The last two winters the Norwegian transmission system operator Statnett has experienced heavier iceloads on parts of the transmission system than predicted.
One of the affected lines was an entirely new 420 kV transmission line crossing an exposed mountain area just north of the Hardanger Fjord in Norway. A ground wire broke due to heavy icing after only three weeks in operation.
Icing has also caused structural collapses of transmission towers.
– The icing challenges the security of supply, says Bjørn Egil Nygaard, advisor at Kjeller Vindtekikk, a Norweigan company that now is working to prevent similar failures in the future.
Iceloads drive the dimensioning of towers and foundations and hence it’s vital to Statnett to predict the level of ice.
The most severe problems are in the mountain areas and have been caused by in-cloud icing/rime icing, the same problem that you can find on wind turbines. This type of icing typically affects high structures that penetrate clouds.
The measured ice load on the 420 kV transmission line in mountain area north of the Hardanger Fjord was more than double the design load.
– That clearly indicates that the ice loads had been significantly underestimated in the pre-construction phase due to lack of suitable meteorological models, says Bjørn Egil Nygaard.
Is the heavy icing due to climate changes?
– Two years of heavy icing is a too short period to make that kind of conclusion, says Nygaard, but that has of course been discussed.
The design load on the 420 kV transmission line was estimated 2007, by applying the then best available meteorological expertise.
Today, an advanced local-scale meteorological model has been implemented as a tool to improve load estimation of the ice loads.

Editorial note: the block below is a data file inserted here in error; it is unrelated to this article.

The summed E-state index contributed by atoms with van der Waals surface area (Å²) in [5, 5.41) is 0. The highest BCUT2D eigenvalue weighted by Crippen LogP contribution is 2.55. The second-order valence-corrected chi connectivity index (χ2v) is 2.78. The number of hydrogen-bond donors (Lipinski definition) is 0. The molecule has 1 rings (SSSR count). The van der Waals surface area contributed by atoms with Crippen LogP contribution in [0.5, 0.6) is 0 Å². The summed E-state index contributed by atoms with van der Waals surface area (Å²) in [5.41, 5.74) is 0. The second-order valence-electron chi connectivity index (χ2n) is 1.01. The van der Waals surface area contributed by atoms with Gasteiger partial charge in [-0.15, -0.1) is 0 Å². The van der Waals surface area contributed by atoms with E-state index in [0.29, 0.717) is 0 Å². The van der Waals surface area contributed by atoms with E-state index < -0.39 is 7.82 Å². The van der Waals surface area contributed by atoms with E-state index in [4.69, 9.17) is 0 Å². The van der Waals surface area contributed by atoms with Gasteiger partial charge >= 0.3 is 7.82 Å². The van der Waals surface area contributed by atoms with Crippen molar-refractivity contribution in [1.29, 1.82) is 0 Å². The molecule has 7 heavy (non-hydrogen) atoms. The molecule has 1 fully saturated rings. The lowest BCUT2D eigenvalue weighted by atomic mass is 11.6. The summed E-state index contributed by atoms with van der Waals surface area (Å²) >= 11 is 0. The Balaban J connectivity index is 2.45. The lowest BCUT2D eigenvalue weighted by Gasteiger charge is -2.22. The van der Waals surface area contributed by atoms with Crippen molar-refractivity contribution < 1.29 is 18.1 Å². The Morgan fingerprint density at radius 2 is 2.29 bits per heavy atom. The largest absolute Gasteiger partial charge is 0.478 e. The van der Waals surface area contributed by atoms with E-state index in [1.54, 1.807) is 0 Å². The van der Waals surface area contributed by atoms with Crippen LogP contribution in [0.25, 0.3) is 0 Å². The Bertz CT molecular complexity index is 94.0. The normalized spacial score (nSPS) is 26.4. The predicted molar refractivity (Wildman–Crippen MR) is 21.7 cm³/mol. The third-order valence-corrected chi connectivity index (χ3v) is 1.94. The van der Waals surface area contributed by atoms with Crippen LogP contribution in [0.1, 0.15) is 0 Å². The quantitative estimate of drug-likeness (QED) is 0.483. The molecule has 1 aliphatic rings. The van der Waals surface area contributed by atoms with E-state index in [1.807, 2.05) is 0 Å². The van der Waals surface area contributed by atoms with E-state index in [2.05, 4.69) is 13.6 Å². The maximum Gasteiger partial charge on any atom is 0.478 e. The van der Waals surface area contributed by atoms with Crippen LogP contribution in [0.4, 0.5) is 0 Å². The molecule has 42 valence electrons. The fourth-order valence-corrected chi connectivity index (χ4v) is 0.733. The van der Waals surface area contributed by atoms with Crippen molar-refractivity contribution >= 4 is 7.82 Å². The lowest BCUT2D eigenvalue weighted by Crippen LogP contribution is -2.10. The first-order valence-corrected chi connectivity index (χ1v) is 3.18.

The model used for simulations is the Weather Research and Forecasting model (WRF), developed by the National Center for Atmospheric Research (NCAR) in USA.
NCAR is federally funded and the WRF modeling system is possible to download free of charge. It has become an important tool of the trade and it has today grown to have a large worldwide community of users (over 20 000 in over 130 countries), and workshops and tutorials are held each year at NCAR.
Basically you apply the fastest computer you can find, and then use numerical weather prediction to simulate the local weather and icing conditions over the last decades to map the icing conditions on a local scale. With the same system we can do icing forecasts for the next few days and even simulate future icing based on climate change scenarios.
Bjørn Egil Nygaard:
– With modern meteorological models it will be easier to predict icing and also avoid building transmission lines in certain areas, or at least build them strong enough to cope with icing,
Another solution might be ice detectors. But current devices aren’t efficient enough and sometimes doesn’t work at all, says Nygaard. He and his colleagues are now working on a prototype that they hope will make proper measurements.
– There’s no quick fix for icing, but with better forecasts and measuring we might be able to prevent the kind of failures we have seen the last years, concludes, Bjørn Egil Nygaard.